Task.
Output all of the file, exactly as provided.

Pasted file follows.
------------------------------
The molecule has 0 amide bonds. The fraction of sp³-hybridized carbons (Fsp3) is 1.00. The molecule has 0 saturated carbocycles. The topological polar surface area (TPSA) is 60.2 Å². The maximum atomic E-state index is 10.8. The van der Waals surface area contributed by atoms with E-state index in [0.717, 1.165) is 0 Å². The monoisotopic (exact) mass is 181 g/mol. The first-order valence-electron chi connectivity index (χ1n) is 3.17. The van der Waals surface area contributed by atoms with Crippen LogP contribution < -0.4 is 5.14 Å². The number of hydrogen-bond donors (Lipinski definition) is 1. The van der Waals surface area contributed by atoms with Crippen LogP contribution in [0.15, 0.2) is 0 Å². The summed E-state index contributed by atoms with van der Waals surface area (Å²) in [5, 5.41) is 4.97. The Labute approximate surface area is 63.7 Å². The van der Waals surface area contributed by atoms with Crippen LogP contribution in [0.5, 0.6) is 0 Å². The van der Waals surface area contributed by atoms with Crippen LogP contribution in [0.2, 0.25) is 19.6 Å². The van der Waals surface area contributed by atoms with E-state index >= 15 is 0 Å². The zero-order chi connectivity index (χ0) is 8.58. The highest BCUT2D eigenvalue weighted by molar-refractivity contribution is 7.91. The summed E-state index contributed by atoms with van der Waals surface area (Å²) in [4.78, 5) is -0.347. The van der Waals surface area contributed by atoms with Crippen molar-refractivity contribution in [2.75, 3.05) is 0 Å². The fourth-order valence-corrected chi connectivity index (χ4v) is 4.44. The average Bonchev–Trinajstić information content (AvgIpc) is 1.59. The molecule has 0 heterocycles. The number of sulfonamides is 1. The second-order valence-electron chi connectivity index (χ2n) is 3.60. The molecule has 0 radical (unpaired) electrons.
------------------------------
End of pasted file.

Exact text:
The molecule has 0 amide bonds. The fraction of sp³-hybridized carbons (Fsp3) is 1.00. The molecule has 0 saturated carbocycles. The topological polar surface area (TPSA) is 60.2 Å². The maximum atomic E-state index is 10.8. The van der Waals surface area contributed by atoms with E-state index in [0.717, 1.165) is 0 Å². The monoisotopic (exact) mass is 181 g/mol. The first-order valence-electron chi connectivity index (χ1n) is 3.17. The van der Waals surface area contributed by atoms with Crippen LogP contribution < -0.4 is 5.14 Å². The number of hydrogen-bond donors (Lipinski definition) is 1. The van der Waals surface area contributed by atoms with Crippen LogP contribution in [0.15, 0.2) is 0 Å². The summed E-state index contributed by atoms with van der Waals surface area (Å²) in [5, 5.41) is 4.97. The Labute approximate surface area is 63.7 Å². The van der Waals surface area contributed by atoms with Crippen LogP contribution in [0.5, 0.6) is 0 Å². The van der Waals surface area contributed by atoms with Crippen LogP contribution in [0.2, 0.25) is 19.6 Å². The van der Waals surface area contributed by atoms with E-state index >= 15 is 0 Å². The zero-order chi connectivity index (χ0) is 8.58. The highest BCUT2D eigenvalue weighted by molar-refractivity contribution is 7.91. The summed E-state index contributed by atoms with van der Waals surface area (Å²) in [4.78, 5) is -0.347. The van der Waals surface area contributed by atoms with Crippen molar-refractivity contribution in [2.75, 3.05) is 0 Å². The fourth-order valence-corrected chi connectivity index (χ4v) is 4.44. The average Bonchev–Trinajstić information content (AvgIpc) is 1.59. The molecule has 0 heterocycles. The number of sulfonamides is 1. The second-order valence-electron chi connectivity index (χ2n) is 3.60. The molecule has 0 radical (unpaired) electrons.